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Jeb Bush in a bind over torture report

For the younger Bush, the release of the CIA's concealed detention and torture program is a pivotal moment.
Former Florida Republican Governor Jeb Bush speaks at the 2014 National Summit on Education Reform in Washington, DC on Nov. 20, 2014. (Saul Loeb/AFP/Getty)
Former Florida Republican Governor Jeb Bush speaks at the 2014 National Summit on Education Reform in Washington, DC on Nov. 20, 2014.

The CIA's concealed detention and torture program has left many Republicans on the precipice of declaring presidential bids speechless, but for Jeb Bush – his silence speaks volumes.

Conservative leaders, typically quick to doll out strong opinions, tread lightly this week, seemingly wary of coming out too strongly in favor -- or against -- revelations that American interrogators used harsh techniques on more than a hundred detainees. 

For the younger Bush, it's a pivotal moment. Poised to announce whether he'll run for president early next year, Jeb must first figure out how he's going to settle his own views with those of his presidential kin, particularly on explosive issues like this one.

"It’s going to take a tremendous amount of soul searching," Republican political consultant Juleanna Glover told msnbc, to figure out how to handle his family's legacy "in a way that neither debilitates his ability to run and win and neither creates enormous waves in his family that are intolerable."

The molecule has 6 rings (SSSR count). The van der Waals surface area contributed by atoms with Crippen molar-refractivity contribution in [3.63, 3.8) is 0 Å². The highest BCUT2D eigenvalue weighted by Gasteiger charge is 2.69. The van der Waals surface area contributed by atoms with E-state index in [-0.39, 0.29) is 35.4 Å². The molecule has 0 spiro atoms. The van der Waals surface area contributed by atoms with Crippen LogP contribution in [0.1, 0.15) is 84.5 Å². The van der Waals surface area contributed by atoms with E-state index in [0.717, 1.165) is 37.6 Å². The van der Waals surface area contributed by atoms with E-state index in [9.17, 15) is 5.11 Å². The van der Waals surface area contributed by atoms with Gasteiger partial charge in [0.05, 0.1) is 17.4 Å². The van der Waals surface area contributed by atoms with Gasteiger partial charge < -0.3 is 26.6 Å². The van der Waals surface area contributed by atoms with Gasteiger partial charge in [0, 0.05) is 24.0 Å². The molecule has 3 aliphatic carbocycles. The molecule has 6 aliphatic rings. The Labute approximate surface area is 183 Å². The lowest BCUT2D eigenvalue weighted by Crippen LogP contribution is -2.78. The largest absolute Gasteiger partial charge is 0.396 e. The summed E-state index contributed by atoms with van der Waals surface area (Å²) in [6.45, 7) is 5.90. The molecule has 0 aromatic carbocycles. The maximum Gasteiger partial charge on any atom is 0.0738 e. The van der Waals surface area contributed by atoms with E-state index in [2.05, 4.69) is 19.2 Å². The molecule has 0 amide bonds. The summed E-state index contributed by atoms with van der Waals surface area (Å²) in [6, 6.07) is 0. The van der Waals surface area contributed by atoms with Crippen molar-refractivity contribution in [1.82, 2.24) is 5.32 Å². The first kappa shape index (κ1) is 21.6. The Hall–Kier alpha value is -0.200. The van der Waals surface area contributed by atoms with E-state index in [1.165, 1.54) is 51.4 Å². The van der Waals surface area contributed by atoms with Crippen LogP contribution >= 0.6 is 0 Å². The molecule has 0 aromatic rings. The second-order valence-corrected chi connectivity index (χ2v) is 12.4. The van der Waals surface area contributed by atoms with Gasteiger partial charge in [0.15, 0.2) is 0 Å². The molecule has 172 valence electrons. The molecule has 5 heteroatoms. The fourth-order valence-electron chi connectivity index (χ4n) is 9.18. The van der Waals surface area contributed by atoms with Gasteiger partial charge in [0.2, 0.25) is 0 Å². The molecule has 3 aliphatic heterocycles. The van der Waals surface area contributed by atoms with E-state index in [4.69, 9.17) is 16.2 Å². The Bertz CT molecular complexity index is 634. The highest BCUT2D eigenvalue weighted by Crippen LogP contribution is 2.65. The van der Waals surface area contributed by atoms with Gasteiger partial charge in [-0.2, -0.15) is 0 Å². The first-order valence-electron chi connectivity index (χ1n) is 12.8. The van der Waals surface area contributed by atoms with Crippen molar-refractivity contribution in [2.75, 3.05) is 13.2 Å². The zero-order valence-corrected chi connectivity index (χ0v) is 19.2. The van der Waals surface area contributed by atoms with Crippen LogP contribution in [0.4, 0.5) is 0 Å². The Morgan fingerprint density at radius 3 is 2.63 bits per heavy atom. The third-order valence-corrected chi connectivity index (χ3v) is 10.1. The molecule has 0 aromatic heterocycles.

The torture report highlights some of the worst parts of George W. Bush's legacy -- both the brutal, poorly executed war on terror and a president in the dark on its details for years -- and how the younger Bush handles it will likely set the tone for the rest of his campaign, should he decide to run.

He'll "probably say as little as possible," GOP strategist John Feheery told msnbc. "Jeb has to distinguish himself from his brother and the best way to do that is to not get in the habit of defending his brother's record."

RELATED: Republicans dismiss Senate torture report

A source close to the former governor told msnbc he doesn’t have any interviews scheduled for the rest of the month; his next public appearance is a commencement speech at the University of South Carolina on Monday, but it isn't expected to be political. 

Still, there are hints that the younger Bush is getting ready to run: he's been meeting with wealthy donors, campaigning for other candidates, and polling well in his home state; another Bush brother, Neil, recently told Bloomberg that their mother had "come around" and wasn't against another Bush president, something she famously said months ago.

Glover, who served on the staffs of the elder Bush and former Vice President Dick Cheney, said she doesn't expect Jeb to struggle to differentiate himself if he runs. "When anyone brings his brother up, he's going to say, 'look, that's not me, I'm an eight-year governor, let's talk about my record,'" she said. "He's a very supple candidate."

But even potential 2016 Republican candidates without Bush blood are wary of addressing the report's findings that the CIA deliberately mislead the White House, Congress and the American People in its interrogation methods. Gov. Bobby Jindal of Louisiana, Gov. Scott Walker and Rep. Rand Paul, both of Wisconsin, haven’t yet made public remarks and their spokesman did not respond to msnbc inquiries. Gov. Chris Christie of New Jersey told a reporter he wouldn't comment until he was briefed.